The robust Shia tradition of ijtihad17 enabled the politically activist faction of the Iranian clergy inspired by Khomeini to adapt its strategy to the concerns of the 1960s and 1970s. The same Shia predilection for innovation provided Khomeini the opportunity to advocate his theory of Islamic government as guided by the Supreme Jurist, with the Shia ulama the ultimate repositories of both moral and political rectitude.
Lay Islamist radicals were not, however, absent from the Iranian scene. The writings and speeches of activists such as Ali Shariati contributed significantly to the shah’s downfall. Nevertheless, nonclerical forces could not compete with the ulama for control of postrevolution Iran. The ulama were better organized, had much greater financial resources, and were more united than their nonclerical counterparts.18
Despite the pan–Islamic rhetoric of the early years of the revolution, the postrevolution Iranian political elite, still led by Khomeini, came to view the defense of Iranian interests as their primary (Islamic) duty. The Iraqi invasion of Iran in September 1980 reinforced Iran’s position that the defense of Iran was an essential prerequisite for the defense of Islam. In January 1988, Khomeini went even further by declaring that the state’s actions based on expediency could take precedence even over the requirements of the shari‘a.19
Raison d’état continues to be the driving force as far as Iranian foreign policy is concerned. This was demonstrated most recently by Tehran’s neutral posture during the American invasions of Afghanistan and Iraq, and the regime’s covert collaboration with the United States during the war against the Taliban, as widely reported by the media.20 These policies reflected the Iranian regime’s antipathy toward both Saddam Hussein and the Iraqi Baathists, as well as the Sunni fundamentalist Taliban. All in all, Iran’s focus on national interest, just like Saudi Arabia’s, compromises its capacity to speak either on behalf of Islam or the Muslim world at large.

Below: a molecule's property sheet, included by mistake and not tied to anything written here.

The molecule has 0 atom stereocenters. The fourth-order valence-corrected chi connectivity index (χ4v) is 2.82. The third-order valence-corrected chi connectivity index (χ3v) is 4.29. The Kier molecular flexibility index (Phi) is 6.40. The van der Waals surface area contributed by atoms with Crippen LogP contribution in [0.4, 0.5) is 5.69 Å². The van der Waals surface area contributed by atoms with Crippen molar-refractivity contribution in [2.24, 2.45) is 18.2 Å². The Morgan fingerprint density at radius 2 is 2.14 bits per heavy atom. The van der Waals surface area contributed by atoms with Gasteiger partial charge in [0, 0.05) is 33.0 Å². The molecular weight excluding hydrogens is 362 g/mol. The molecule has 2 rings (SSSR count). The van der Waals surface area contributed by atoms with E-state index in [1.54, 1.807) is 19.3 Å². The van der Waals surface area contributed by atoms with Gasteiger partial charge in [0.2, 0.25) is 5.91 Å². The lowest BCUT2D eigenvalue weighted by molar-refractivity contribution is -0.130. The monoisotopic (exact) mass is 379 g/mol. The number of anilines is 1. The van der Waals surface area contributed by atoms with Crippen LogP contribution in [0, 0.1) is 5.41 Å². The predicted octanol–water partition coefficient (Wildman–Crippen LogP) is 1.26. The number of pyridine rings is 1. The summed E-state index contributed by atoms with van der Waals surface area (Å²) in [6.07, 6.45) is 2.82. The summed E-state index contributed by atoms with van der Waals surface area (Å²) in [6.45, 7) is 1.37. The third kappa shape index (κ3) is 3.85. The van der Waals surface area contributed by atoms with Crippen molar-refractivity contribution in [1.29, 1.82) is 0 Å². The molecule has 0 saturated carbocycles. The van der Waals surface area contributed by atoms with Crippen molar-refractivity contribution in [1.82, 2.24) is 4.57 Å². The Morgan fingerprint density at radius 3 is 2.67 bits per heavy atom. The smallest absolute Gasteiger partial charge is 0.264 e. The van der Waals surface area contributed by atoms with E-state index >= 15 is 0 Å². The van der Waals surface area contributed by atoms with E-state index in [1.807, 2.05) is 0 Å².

Another instance of national interest superseding pan–Islamic rhetoric is the “Sulawesi Sea Crisis” that nearly brought Southeast Asian neighbors Malaysia and Indonesia to blows in February of 2005. The Malaysian state oil company Petronas sparked an international row by awarding oil exploration rights in a disputed, resource–rich region of the Sulawesi Sea that is claimed by both Indonesia and Malaysia. First Indonesia, then Malaysia, responded with a show of gunboat diplomacy, sending fighter jets and warships to the contested area. Although both countries’ leaders eventually resolved the dispute through diplomatic means, harsh words were exchanged, such as Indonesian House Speaker Agung Laksono’s statement that “the government should take stern action without hesitation, including military force if necessary.”21 The dispute engendered strong nationalist feelings, particularly in Indonesia, where protesters across the country burned Malaysian flags and hackers vandalized Malaysian government Web sites with defiant slogans and symbols.
Despite this confrontation, both nations insisted that their relationship remained strong, echoed by the statement of Indonesian Foreign Ministry Spokesman Yuri Thamrin that “we are both after all countries, which not only have good bilateral ties but are Muslim nations.”22